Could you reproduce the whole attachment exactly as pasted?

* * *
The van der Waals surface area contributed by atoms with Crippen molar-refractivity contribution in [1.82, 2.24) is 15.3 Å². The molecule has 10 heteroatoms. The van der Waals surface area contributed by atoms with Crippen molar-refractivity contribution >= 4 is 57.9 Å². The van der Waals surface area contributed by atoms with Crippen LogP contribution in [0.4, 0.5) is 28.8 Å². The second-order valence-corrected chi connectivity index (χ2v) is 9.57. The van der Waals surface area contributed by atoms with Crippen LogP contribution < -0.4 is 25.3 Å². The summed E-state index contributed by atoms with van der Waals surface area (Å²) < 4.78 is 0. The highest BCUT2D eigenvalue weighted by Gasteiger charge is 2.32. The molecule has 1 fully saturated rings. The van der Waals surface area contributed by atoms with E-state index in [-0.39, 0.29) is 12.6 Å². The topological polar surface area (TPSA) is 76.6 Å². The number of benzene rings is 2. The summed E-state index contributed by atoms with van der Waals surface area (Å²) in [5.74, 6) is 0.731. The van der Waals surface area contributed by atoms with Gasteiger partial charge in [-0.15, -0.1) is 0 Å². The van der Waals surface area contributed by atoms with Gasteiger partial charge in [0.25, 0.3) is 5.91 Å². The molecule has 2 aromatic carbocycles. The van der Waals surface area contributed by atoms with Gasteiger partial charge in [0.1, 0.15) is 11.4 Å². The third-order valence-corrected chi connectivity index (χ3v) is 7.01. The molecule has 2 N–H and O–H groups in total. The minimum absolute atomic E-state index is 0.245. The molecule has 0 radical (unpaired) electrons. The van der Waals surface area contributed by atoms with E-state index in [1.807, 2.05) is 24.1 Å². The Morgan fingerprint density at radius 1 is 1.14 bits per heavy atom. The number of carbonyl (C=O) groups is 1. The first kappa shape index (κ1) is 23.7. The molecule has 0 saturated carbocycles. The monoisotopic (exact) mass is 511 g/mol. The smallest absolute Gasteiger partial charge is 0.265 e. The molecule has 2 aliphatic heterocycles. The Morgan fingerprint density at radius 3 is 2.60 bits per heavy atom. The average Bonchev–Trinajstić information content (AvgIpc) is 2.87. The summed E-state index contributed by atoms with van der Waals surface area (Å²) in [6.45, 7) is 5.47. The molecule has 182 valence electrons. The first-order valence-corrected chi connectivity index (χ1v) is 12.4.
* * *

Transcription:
The van der Waals surface area contributed by atoms with Crippen molar-refractivity contribution in [1.82, 2.24) is 15.3 Å². The molecule has 10 heteroatoms. The van der Waals surface area contributed by atoms with Crippen molar-refractivity contribution >= 4 is 57.9 Å². The van der Waals surface area contributed by atoms with Crippen LogP contribution in [0.4, 0.5) is 28.8 Å². The second-order valence-corrected chi connectivity index (χ2v) is 9.57. The van der Waals surface area contributed by atoms with Crippen LogP contribution < -0.4 is 25.3 Å². The summed E-state index contributed by atoms with van der Waals surface area (Å²) < 4.78 is 0. The highest BCUT2D eigenvalue weighted by Gasteiger charge is 2.32. The molecule has 1 fully saturated rings. The van der Waals surface area contributed by atoms with E-state index in [-0.39, 0.29) is 12.6 Å². The topological polar surface area (TPSA) is 76.6 Å². The number of benzene rings is 2. The summed E-state index contributed by atoms with van der Waals surface area (Å²) in [5.74, 6) is 0.731. The van der Waals surface area contributed by atoms with Gasteiger partial charge in [-0.15, -0.1) is 0 Å². The van der Waals surface area contributed by atoms with Gasteiger partial charge in [0.25, 0.3) is 5.91 Å². The molecule has 2 aromatic carbocycles. The van der Waals surface area contributed by atoms with Gasteiger partial charge in [0.1, 0.15) is 11.4 Å². The third-order valence-corrected chi connectivity index (χ3v) is 7.01. The molecule has 2 N–H and O–H groups in total. The minimum absolute atomic E-state index is 0.245. The molecule has 0 radical (unpaired) electrons. The van der Waals surface area contributed by atoms with E-state index in [1.807, 2.05) is 24.1 Å². The Morgan fingerprint density at radius 1 is 1.14 bits per heavy atom. The number of carbonyl (C=O) groups is 1. The first kappa shape index (κ1) is 23.7. The molecule has 0 saturated carbocycles. The monoisotopic (exact) mass is 511 g/mol. The smallest absolute Gasteiger partial charge is 0.265 e. The molecule has 2 aliphatic heterocycles. The Morgan fingerprint density at radius 3 is 2.60 bits per heavy atom. The average Bonchev–Trinajstić information content (AvgIpc) is 2.87. The summed E-state index contributed by atoms with van der Waals surface area (Å²) in [6.45, 7) is 5.47. The molecule has 182 valence electrons. The first-order valence-corrected chi connectivity index (χ1v) is 12.4.